With an aqueous HCl reservoir of approximately 10 liters of water adjusted to a pH of 3.5 using 0.1 M HCl solution, and 10 liters of 1.010−4 M ammonia solution at a pH of 10.7 passing through the above-described contactor, the ammonia level was reduced to the desired 2.510−6 M in 30 minutes. The time can be reduced by increasing the size of the contactor, using several contactors in series, or gently heating the slurry to increase the volatility of the ammonia, or any combination of the three. The desired target ammonia level in the slurry can be measured by a commercially available detector such as an ammonia specific ion selective electrode (ISE).

Once the slurry has reached the desired target ammonia level, it is used to polish a wafer. The slurry is collected from the polishing pad for sampling during the polishing process.

Sampling Methods for Ammonia Dissolved in Slurry

Once the slurry is collected from the polishing pad, various sampling methods can be used. Representative methods are described as follows.

Ion Selective Electrode

One way of detecting liquid ammonia is by using a commercially available ion selective electrode, in which an internal electrode solution with a given pH is in contact with the solution of interest through a semi-permeable hydrophobic membrane. The membrane allows ammonia gas from the slurry to pass through, changing the pH of the internal electrode solution. The pH is monitored electrochemically. This method can detect ammonia down to 510−7 Molar, and in less than 30 seconds at high concentrations, but at low concentrations can take as long as 1-3 minutes, which is suitable for many applications but not for this particular CMP endpoint detection as desired.

Fluorometric Measurement

Another way of detecting ammonia in a liquid phase is by using a complex reagent which renders a fluorescent species upon contact with the ammonia. The reagent used contains O-phthaldialdehyde (OPA) and sulfite acting as a reducing agent. (See Z. Genfa et al, “Fluorometric Measurement of Aqueous Ammonium Ion in a Flow Injection System” Anal. Chem., Vol 61, page 408, 1989) The reaction product is highly fluorescent and can be detected using emission spectroscopy at a concentration down to 210−8 Molar. However, this method can take up to 10 minutes to reach completion, which is again not suitable for this CMP application.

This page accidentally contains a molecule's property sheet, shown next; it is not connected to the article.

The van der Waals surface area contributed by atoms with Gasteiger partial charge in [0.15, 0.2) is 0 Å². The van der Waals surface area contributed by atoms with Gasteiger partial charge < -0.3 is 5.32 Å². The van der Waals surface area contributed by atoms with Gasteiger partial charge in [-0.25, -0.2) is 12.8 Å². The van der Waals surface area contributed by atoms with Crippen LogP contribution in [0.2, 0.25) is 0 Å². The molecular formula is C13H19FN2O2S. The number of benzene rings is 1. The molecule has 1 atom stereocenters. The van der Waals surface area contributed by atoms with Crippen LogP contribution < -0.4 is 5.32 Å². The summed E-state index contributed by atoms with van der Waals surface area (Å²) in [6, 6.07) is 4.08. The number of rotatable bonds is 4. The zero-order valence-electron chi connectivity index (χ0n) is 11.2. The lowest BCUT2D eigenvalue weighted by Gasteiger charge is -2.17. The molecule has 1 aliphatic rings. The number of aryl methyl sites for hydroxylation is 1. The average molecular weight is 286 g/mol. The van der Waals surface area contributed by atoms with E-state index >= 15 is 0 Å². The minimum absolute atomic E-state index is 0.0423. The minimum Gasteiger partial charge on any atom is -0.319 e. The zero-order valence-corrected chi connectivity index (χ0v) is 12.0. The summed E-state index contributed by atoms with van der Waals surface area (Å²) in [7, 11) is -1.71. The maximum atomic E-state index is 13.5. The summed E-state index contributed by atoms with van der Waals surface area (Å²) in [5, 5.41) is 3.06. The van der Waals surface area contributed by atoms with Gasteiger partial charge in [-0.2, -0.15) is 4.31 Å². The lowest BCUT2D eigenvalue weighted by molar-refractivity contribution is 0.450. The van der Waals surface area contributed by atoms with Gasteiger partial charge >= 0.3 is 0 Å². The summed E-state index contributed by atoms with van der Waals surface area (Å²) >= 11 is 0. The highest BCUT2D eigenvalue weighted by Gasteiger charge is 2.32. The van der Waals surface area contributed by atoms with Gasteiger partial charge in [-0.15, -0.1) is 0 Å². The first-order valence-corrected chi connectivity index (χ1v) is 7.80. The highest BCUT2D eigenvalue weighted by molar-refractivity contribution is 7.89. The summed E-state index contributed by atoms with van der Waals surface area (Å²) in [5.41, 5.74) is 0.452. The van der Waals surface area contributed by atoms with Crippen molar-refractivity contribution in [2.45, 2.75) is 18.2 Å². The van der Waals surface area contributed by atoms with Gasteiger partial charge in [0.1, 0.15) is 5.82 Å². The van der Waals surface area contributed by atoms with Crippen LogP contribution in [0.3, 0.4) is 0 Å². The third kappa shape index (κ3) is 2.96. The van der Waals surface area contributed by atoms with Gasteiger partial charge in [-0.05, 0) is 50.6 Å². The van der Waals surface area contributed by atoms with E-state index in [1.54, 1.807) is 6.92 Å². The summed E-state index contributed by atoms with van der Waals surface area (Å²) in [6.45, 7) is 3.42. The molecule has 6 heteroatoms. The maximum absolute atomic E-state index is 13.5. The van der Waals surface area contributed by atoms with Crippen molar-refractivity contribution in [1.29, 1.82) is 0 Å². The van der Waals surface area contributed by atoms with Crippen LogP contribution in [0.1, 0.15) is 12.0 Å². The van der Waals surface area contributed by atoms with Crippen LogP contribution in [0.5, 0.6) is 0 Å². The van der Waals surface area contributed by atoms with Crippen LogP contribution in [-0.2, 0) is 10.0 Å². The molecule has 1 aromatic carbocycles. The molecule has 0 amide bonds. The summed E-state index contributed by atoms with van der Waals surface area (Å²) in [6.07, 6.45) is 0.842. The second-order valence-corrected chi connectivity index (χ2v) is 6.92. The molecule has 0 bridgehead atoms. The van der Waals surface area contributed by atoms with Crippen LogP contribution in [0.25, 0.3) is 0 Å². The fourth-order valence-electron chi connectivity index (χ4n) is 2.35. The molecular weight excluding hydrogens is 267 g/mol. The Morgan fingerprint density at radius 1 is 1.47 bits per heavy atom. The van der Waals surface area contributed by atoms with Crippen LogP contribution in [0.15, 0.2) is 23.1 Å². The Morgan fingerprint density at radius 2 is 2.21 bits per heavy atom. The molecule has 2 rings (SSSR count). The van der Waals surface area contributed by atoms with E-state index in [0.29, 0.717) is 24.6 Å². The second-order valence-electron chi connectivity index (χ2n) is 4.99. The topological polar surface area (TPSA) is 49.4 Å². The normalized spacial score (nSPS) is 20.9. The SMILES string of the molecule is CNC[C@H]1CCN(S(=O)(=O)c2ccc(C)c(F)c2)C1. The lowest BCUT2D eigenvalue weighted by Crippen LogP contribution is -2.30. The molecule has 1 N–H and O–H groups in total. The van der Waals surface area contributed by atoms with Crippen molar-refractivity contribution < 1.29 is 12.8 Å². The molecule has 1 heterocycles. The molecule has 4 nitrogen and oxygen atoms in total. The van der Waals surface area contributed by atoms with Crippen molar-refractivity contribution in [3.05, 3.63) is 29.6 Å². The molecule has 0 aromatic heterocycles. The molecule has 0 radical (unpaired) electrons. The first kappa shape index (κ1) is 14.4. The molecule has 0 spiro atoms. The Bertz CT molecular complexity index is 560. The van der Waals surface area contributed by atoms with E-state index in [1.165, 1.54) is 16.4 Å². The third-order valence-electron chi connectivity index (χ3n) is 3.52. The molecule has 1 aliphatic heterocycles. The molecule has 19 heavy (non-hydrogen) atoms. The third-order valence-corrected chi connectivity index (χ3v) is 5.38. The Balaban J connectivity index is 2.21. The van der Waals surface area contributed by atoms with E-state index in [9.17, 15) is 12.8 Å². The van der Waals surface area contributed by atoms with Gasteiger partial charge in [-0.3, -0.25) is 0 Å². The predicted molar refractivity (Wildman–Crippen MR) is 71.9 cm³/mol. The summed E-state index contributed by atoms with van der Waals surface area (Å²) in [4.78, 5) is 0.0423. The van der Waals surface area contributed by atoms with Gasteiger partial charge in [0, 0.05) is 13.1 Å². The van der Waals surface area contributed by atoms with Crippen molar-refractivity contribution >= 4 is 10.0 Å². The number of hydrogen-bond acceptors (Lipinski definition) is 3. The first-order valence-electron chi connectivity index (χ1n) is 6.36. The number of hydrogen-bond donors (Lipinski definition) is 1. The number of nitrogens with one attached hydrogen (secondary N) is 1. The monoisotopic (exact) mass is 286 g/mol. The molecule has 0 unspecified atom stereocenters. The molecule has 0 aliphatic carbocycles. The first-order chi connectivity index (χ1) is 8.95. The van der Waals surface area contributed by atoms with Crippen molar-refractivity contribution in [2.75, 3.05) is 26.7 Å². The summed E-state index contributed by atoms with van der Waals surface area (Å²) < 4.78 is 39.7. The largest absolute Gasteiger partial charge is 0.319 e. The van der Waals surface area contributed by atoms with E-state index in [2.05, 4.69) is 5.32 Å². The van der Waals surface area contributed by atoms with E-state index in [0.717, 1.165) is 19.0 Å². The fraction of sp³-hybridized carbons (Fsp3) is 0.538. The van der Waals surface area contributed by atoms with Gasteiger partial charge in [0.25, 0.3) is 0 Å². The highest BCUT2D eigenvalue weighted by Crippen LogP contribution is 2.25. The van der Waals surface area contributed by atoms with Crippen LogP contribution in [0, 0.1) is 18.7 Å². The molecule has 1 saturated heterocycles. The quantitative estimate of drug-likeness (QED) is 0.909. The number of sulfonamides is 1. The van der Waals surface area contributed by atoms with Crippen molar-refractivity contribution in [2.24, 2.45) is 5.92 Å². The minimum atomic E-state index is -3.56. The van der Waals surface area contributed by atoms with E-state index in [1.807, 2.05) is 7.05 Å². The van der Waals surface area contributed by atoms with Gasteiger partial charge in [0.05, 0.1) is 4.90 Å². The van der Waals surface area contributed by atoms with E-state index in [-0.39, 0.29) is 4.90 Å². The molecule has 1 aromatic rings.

Measurement of chemiluminescence due to the reaction between ammonia and hypobromite in an alkaline solution using a photomultiplier with an amplifier has also been performed (See X. Hu et al, “Determination of Ammonium Ion in Rainwater and Fogwater by Flow Injection Analysis with Chemiluminescence Detection: Anal. Chem., Vol. 65, page 3489, 1993). This method, however, does not have the required sensitivity for monitoring ammonia generated in this application while polishing nitride with CMP. The response time of this method is too slow for true in-situ real time process control.

Extraction of Ammonia Gas from the Slurry

In order to detect and monitor ammonia in a gaseous form, thus enabling methods such as mass spectroscopy, slurry from the polishing apparatus (not shown) is pumped through an ammonia extraction unit 300 shown in FIG. 3. Extraction unit 300 is constructed from polypropylene microporous hollow fibers 302 obtained from a dismantled Liqui-Cel Contactor (model 2.58 made by Hoechst Celanese). Fibers 302 allow gas but not liquid to pass from the outside to the inside of the fibers.